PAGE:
# DC Power Supply

Discussion in 'Electronic Basics' started by servozoom, Dec 31, 2005.

1. ### servozoomGuest

I was sent a power supply for a unit that requires 9 volts DC with
180ma.
The power supply says input 220v AC, not 110-220v, so I guess that
means non switching, and is supposed to supply 300ma of current. . I
checked the voltage output and it is 9.5 volts, so I'm good with that,
but I do not have an amprobe, so I couldn't check the current.
Basically the power supply does not have enough "juice" to power the
unit (a CCTV camera).

Here is the question. Since I can't check the amperage from the
power supply, could the fact that I'm pluging it into 110v and not 220v
be the reason that I am having a problem? What would the amperage
output of the unit be? Is there a conversion formula? Is it half?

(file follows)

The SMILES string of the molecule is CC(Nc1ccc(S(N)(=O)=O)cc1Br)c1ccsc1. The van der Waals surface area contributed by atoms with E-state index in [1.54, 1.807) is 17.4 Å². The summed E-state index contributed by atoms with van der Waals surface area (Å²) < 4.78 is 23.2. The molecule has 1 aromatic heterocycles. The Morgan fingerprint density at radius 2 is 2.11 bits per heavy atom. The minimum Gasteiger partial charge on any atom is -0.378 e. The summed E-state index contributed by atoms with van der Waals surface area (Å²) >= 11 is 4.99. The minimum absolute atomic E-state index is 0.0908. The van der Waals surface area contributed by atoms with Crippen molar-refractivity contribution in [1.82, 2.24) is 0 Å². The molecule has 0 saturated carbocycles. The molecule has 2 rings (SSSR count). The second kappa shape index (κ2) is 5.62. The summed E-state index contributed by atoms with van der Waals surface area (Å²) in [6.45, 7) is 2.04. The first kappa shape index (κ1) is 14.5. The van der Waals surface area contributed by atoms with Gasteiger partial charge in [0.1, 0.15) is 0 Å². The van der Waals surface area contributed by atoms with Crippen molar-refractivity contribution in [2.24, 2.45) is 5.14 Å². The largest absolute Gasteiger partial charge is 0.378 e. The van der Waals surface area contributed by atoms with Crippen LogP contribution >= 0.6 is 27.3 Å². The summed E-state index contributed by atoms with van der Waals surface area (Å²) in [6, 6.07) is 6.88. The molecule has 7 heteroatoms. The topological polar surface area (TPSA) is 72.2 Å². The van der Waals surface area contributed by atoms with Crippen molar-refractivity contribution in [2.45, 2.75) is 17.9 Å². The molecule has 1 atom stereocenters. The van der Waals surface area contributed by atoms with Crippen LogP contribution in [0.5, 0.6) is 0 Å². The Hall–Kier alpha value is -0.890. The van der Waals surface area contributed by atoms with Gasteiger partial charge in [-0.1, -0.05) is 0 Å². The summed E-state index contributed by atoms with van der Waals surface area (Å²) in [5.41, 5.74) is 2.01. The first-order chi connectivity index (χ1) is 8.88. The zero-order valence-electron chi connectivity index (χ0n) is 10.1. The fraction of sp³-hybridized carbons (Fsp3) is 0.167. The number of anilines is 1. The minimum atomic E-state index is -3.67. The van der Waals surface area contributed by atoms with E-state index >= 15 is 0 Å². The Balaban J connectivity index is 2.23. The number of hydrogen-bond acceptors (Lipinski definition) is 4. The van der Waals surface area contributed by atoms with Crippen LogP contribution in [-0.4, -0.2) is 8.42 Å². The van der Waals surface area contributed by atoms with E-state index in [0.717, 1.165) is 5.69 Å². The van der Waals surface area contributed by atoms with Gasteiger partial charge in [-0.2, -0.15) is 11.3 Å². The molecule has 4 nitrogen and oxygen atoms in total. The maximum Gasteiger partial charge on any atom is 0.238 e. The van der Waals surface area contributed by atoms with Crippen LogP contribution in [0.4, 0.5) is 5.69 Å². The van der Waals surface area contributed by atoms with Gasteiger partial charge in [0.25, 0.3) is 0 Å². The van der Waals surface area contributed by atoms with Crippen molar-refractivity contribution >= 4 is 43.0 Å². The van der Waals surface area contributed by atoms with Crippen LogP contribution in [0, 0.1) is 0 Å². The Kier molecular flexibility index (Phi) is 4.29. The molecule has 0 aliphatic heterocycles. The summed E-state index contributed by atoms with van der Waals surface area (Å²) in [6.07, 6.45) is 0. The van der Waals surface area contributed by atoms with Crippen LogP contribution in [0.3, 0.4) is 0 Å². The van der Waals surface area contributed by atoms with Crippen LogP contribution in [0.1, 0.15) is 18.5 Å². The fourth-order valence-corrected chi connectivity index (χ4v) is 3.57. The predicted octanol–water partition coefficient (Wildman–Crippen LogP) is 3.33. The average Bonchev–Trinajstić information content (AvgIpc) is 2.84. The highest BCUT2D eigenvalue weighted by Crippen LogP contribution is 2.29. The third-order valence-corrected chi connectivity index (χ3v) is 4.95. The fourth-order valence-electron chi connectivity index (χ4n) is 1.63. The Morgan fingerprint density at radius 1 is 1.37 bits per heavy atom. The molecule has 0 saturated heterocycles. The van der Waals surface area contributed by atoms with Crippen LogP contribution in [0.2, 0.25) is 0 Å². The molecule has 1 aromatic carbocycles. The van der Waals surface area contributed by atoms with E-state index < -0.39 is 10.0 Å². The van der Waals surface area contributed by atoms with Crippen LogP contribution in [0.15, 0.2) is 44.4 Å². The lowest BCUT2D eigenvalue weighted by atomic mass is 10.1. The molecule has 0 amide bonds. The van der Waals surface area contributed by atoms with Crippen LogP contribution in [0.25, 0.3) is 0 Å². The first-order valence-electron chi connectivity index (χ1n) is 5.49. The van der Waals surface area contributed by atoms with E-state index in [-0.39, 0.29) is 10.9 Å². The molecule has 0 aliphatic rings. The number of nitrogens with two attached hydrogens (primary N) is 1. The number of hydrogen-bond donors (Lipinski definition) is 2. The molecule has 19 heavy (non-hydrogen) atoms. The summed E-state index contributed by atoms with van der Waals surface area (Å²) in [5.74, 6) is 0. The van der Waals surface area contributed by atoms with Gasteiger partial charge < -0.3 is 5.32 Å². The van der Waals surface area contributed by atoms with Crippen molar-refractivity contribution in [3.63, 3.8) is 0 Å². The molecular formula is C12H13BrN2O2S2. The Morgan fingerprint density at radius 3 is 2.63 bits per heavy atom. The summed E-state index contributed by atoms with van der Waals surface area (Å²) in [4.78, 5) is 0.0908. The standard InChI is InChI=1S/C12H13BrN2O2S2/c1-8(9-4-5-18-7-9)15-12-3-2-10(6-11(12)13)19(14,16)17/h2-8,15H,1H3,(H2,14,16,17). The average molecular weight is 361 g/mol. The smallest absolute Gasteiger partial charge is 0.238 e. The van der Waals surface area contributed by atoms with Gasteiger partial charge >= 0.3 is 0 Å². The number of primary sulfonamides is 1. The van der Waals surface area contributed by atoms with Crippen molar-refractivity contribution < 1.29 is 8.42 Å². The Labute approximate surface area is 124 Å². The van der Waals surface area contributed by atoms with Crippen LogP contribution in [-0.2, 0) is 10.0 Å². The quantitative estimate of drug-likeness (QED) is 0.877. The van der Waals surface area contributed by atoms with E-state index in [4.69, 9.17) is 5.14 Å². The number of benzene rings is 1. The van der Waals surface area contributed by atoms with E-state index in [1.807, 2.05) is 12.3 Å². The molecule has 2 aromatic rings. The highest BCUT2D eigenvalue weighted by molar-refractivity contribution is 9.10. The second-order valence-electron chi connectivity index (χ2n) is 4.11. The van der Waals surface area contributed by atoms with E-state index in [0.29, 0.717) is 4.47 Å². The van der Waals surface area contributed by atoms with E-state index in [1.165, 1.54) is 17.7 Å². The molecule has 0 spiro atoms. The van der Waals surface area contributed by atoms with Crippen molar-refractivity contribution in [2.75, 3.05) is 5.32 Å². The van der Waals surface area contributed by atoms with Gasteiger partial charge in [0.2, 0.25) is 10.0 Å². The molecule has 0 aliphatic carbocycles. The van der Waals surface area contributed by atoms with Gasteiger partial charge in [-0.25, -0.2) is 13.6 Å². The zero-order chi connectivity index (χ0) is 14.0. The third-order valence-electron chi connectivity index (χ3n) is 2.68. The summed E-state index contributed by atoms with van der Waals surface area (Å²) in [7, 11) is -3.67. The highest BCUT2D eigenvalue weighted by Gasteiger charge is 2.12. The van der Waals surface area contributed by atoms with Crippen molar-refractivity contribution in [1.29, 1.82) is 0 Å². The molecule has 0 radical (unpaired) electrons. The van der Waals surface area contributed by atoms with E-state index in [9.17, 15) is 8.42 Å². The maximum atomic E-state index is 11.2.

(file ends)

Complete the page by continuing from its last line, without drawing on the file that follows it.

It appears to be the situation. Thanks in advance.

2. ### Walter HarleyGuest

Cheap power supplies often put out much more than their rated voltage, when
they have no load. There is no way to determine what the voltage it's
putting out with full load and 110V input is, except to test it. There are
too many variables. You could guess "half the rated voltage" but you'd
probably be wrong.

9VDC power supplies cost what, \$10 if that? Go to Radio Shack, or
http://www.jameco.com, and buy the right one. Or buy a 110VAC to 220VAC
step-up transformer if you're really attached to this particular power
supply for some reason (such as an oddball power connector).

3. ### Jasen BettsGuest

measure the voltage again with the camera attached (or use a 50 (or 47)
ohm resistor) it'll probably be less than 9v under load.

a generic replacement powersupply should only cost a few dollars.

Bye.
Jasen